Just a month after being charged with sex trafficking of minors and conspiracy to commit sex trafficking of minors, financier Jeffrey Epstein died of an “apparent suicide” in his cell. He was 66.
Epstein, well-known for socializing with the country’s top political elite, was convicted for sex crimes in 2008 and served just 13 months of jail time with work release. After incriminating reporting by the Miami Herald interviewing Epstein’s victims and detailing the plea deal, he was arrested on July 6 and charged two days later by the Public Corruption Unit of the Southern District of New York.
He was denied bail, with the judge saying he posed a serious flight risk as well as a danger to the public.
“Earlier this morning, the Manhattan Correctional Center confirmed that Jeffrey Epstein, who faced charges brought by this Office of engaging in the sex trafficking of minors, had been found unresponsive in his cell and was pronounced dead shortly thereafter of an apparent suicide,” Manhattan U.S. Attorney Geoffrey S. Berman said in a statement. “Today’s events are disturbing, and we are deeply aware of their potential to present yet another hurdle to giving Epstein’s many victims their day in court.”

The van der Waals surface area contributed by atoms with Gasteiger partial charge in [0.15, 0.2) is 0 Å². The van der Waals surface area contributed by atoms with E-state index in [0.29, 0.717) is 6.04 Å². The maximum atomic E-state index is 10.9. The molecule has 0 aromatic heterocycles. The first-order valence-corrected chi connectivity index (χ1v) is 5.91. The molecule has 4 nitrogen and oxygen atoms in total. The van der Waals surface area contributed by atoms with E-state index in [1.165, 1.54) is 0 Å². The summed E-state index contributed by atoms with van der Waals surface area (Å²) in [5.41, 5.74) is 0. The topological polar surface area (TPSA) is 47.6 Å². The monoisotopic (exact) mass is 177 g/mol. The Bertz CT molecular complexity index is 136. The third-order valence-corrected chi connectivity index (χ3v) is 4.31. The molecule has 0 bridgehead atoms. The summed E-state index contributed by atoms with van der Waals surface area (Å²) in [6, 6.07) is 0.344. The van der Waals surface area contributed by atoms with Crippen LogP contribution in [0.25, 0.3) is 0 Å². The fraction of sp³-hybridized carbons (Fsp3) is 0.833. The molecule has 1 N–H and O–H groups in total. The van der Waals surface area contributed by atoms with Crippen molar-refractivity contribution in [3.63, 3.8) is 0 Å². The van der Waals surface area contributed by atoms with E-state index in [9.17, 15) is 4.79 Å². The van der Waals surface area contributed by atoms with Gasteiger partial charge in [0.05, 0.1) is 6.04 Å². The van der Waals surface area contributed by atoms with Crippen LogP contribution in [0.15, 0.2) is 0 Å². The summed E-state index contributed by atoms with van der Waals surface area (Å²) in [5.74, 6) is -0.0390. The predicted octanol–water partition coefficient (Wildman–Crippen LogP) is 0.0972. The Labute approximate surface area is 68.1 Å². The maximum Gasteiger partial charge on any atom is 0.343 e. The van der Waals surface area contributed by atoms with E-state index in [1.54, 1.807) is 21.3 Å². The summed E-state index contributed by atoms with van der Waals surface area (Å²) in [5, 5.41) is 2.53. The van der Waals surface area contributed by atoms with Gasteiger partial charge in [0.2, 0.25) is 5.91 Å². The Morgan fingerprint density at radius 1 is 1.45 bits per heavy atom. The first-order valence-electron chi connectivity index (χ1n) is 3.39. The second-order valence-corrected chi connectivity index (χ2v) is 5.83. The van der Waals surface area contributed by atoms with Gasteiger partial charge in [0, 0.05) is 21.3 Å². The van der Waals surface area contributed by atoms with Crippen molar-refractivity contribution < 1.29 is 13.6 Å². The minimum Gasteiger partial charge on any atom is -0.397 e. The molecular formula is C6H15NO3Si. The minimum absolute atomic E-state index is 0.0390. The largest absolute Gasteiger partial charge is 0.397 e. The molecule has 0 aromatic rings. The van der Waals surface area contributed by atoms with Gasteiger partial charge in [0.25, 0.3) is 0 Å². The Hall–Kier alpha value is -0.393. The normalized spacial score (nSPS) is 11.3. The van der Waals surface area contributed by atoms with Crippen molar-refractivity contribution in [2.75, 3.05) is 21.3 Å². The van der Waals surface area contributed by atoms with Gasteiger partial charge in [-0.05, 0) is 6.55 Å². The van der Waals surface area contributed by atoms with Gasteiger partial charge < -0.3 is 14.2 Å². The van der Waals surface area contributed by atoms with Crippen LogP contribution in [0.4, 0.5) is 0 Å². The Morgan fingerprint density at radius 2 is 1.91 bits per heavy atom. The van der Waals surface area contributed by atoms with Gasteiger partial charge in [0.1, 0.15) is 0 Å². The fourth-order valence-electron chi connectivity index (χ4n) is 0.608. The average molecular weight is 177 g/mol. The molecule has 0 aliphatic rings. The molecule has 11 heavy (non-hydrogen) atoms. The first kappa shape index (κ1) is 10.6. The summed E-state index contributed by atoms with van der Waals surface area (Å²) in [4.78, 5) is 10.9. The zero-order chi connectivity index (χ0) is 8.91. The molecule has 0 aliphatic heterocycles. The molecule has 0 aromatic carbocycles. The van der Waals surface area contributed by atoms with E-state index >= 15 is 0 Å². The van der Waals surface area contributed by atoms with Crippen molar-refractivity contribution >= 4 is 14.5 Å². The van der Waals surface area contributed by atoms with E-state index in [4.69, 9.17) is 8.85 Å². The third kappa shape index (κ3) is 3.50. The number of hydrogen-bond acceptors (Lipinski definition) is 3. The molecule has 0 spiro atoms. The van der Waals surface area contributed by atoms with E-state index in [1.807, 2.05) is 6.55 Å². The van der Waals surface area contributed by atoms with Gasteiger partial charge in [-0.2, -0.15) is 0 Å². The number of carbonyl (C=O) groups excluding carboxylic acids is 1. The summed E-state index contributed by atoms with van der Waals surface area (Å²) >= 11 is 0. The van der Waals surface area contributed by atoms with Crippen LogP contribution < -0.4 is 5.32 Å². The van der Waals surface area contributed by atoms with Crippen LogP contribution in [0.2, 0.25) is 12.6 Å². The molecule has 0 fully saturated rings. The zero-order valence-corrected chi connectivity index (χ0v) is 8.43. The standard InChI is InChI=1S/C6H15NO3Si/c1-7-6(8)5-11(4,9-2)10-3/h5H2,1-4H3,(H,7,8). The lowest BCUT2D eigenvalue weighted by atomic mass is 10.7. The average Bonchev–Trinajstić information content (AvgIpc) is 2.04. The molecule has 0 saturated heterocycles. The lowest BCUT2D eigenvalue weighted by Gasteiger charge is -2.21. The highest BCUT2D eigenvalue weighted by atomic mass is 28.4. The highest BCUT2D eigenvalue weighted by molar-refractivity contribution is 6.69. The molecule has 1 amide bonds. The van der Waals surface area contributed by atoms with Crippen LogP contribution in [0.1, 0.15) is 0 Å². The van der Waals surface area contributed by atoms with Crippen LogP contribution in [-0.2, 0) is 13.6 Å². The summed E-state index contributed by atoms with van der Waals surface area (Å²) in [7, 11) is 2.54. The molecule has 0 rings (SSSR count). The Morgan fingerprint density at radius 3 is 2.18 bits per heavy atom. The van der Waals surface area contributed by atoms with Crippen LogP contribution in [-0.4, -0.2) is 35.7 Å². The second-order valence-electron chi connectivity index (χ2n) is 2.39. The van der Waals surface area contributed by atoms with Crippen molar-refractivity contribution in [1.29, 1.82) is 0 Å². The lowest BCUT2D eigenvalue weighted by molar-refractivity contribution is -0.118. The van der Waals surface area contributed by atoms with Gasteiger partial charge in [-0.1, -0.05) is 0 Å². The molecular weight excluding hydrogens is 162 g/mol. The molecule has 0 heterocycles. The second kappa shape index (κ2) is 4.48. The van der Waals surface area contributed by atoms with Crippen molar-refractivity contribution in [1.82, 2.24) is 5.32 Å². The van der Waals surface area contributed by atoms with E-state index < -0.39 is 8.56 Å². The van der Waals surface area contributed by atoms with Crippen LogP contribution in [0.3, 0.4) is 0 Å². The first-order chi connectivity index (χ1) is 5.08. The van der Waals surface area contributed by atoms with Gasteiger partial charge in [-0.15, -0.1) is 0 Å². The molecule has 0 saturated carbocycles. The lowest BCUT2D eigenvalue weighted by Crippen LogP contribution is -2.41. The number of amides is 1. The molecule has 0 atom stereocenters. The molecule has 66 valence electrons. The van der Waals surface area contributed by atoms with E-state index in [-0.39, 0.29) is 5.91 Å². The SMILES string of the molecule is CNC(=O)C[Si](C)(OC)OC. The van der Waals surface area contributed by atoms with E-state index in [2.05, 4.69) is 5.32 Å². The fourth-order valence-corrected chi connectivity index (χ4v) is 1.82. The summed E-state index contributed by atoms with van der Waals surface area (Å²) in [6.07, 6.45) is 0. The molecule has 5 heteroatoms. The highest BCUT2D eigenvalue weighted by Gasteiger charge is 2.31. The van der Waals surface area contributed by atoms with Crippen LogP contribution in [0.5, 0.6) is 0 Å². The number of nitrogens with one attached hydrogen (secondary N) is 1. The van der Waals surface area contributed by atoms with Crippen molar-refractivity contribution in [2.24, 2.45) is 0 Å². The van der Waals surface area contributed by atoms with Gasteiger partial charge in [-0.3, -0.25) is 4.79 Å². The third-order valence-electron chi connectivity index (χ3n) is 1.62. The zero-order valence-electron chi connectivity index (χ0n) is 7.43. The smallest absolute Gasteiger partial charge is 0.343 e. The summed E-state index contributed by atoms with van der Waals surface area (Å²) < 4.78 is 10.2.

“To those brave young women who have already come forward and to the many others who have yet to do so, let me reiterate that we remain committed to standing for you, and our investigation of the conduct charged in the indictment – which included a conspiracy count – remains ongoing,” he added.
Berman said that his office continues “to urge anyone who feels they may be a victim or have information related to the conduct in this case to please contact 1-800- CALL FBI.”
Epstein was reportedly housed in the Special Housing Unit (SHU), separately from other prisoners, and was not on suicide watch despite being found in his cell three weeks ago with injuries that may have been indicative of a suicide attempt.
“I was appalled to learn that Jeffrey Epstein was found dead early this morning from an apparent suicide while in federal custody,” Attorney General Bill Barr said in a statement. “Mr. Epstein’s death raises serious questions that must be answered. In addition to the FBI’s investigation, I have consulted with the Inspector General who is opening an investigation into the circumstances of Mr. Epstein’s death.”